As it is, one more hurdle has been placed in the path of dialogue. People may (and who can blame them?) make a mental note as they encounter or exchange with a pro-lifer: Is this person a crazy who will harm me or others? It’s the kind of a blip that drains a bit of energy from the grace to be found in such encounters. It means we pro-lifers spend more effort and energy establishing our credibility. It puts everybody on the defensive from the get-go. Just a little more erosion as we slog onward to the Kingdon of God.

About catholicsensibility

Todd lives in Minnesota, serving a Catholic parish as a lay minister.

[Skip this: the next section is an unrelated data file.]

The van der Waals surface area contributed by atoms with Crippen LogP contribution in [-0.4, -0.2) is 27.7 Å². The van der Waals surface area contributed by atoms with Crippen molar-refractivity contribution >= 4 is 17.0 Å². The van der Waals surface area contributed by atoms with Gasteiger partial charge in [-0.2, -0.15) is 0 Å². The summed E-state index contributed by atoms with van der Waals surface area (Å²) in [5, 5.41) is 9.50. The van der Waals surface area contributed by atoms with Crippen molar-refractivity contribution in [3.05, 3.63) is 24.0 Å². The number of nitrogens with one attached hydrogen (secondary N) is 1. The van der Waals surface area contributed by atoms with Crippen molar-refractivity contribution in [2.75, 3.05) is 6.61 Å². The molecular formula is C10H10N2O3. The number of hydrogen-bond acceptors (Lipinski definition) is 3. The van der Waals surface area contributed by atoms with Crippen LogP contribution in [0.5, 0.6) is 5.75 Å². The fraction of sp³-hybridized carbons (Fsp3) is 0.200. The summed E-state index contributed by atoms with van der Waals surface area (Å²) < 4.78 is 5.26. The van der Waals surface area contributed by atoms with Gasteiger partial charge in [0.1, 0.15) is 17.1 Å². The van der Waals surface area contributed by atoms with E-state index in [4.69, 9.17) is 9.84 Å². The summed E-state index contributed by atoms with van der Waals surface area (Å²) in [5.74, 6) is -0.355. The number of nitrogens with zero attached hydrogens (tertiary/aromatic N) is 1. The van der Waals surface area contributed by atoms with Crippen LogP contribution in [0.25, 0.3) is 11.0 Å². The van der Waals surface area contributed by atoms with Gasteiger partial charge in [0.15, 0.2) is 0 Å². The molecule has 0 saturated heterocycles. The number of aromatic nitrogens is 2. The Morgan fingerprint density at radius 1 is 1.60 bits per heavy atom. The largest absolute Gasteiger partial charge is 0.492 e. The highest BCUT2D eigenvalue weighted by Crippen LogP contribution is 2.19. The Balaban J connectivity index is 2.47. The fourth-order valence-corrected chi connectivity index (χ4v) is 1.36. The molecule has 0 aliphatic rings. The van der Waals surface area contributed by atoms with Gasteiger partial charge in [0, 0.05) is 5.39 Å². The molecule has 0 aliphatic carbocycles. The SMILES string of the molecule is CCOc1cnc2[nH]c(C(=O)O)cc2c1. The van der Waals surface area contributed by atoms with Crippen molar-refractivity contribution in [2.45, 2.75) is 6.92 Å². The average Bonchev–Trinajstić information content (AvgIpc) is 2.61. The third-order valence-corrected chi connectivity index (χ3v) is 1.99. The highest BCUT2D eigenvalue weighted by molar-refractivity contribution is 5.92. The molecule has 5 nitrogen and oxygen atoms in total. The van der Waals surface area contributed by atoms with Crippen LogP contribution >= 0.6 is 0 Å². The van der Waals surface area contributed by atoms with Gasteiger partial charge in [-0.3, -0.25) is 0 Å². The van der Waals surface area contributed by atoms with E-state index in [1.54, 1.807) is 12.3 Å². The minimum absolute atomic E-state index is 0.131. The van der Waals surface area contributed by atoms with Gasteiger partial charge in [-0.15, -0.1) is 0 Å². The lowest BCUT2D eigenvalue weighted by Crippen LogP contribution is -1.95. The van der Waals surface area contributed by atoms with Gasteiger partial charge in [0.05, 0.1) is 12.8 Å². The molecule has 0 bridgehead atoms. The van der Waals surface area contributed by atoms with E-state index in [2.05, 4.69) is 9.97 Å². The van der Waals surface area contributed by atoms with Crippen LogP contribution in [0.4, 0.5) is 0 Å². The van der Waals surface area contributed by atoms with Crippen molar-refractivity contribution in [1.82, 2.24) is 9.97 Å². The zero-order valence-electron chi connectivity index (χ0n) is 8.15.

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22 Responses to Dr Tiller and Blame

  1. Gavin says:

    Except the “Christian pacifist” (being in no way a pacifist) I second your statement, and I’ve been awed by the sympathetic response of the pro-life movement. I have yet to see a single pro-lifer responding to the murder in a less-than-Christian manner. And I read Fr. Z’s comment threads!

    As it is, one more hurdle has been placed in the path of dialogue.
    Indeed, but I’d say that happened a couple weeks ago when many pro-lifers showed they couldn’t handle honor shown to a man they disagree with. Although there’s the vocal crazies in the pro-abortion side, most of them realize that the overwhelming majority of us who oppose abortion are decent, principled people. If anything will make them think of us as crazies, it’s the radical protesters like that old priest and Alan Keyes violating ND’s property rights that will do that.

    This does slightly affect us, but not as much as the embarrassing spectacle of those who can’t tolerate having a Democrat president.